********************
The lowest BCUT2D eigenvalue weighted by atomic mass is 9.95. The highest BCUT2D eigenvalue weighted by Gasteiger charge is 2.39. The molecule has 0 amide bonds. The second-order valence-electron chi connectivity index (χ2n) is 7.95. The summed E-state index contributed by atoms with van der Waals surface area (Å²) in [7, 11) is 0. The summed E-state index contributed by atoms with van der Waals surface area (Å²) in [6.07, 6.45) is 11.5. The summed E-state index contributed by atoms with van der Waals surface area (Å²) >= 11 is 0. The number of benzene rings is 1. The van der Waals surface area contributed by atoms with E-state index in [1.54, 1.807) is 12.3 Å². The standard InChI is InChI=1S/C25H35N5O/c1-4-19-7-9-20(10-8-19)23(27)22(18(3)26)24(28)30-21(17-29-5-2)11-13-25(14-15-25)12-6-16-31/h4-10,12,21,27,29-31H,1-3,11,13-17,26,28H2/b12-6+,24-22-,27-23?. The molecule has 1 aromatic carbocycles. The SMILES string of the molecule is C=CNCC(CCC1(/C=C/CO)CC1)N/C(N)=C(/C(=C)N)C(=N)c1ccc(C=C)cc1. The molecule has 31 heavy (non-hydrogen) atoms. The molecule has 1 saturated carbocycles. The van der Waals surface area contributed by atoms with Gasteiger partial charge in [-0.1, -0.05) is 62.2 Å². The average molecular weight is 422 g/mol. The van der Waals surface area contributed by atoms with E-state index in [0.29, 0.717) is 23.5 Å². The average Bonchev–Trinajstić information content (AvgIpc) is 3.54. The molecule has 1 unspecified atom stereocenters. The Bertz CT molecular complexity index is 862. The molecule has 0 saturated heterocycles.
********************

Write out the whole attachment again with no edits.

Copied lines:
The lowest BCUT2D eigenvalue weighted by atomic mass is 9.95. The highest BCUT2D eigenvalue weighted by Gasteiger charge is 2.39. The molecule has 0 amide bonds. The second-order valence-electron chi connectivity index (χ2n) is 7.95. The summed E-state index contributed by atoms with van der Waals surface area (Å²) in [7, 11) is 0. The summed E-state index contributed by atoms with van der Waals surface area (Å²) in [6.07, 6.45) is 11.5. The summed E-state index contributed by atoms with van der Waals surface area (Å²) >= 11 is 0. The number of benzene rings is 1. The van der Waals surface area contributed by atoms with E-state index in [1.54, 1.807) is 12.3 Å². The standard InChI is InChI=1S/C25H35N5O/c1-4-19-7-9-20(10-8-19)23(27)22(18(3)26)24(28)30-21(17-29-5-2)11-13-25(14-15-25)12-6-16-31/h4-10,12,21,27,29-31H,1-3,11,13-17,26,28H2/b12-6+,24-22-,27-23?. The molecule has 1 aromatic carbocycles. The SMILES string of the molecule is C=CNCC(CCC1(/C=C/CO)CC1)N/C(N)=C(/C(=C)N)C(=N)c1ccc(C=C)cc1. The molecule has 31 heavy (non-hydrogen) atoms. The molecule has 1 saturated carbocycles. The van der Waals surface area contributed by atoms with Gasteiger partial charge in [-0.1, -0.05) is 62.2 Å². The average molecular weight is 422 g/mol. The van der Waals surface area contributed by atoms with E-state index in [0.29, 0.717) is 23.5 Å². The average Bonchev–Trinajstić information content (AvgIpc) is 3.54. The molecule has 1 unspecified atom stereocenters. The Bertz CT molecular complexity index is 862. The molecule has 0 saturated heterocycles.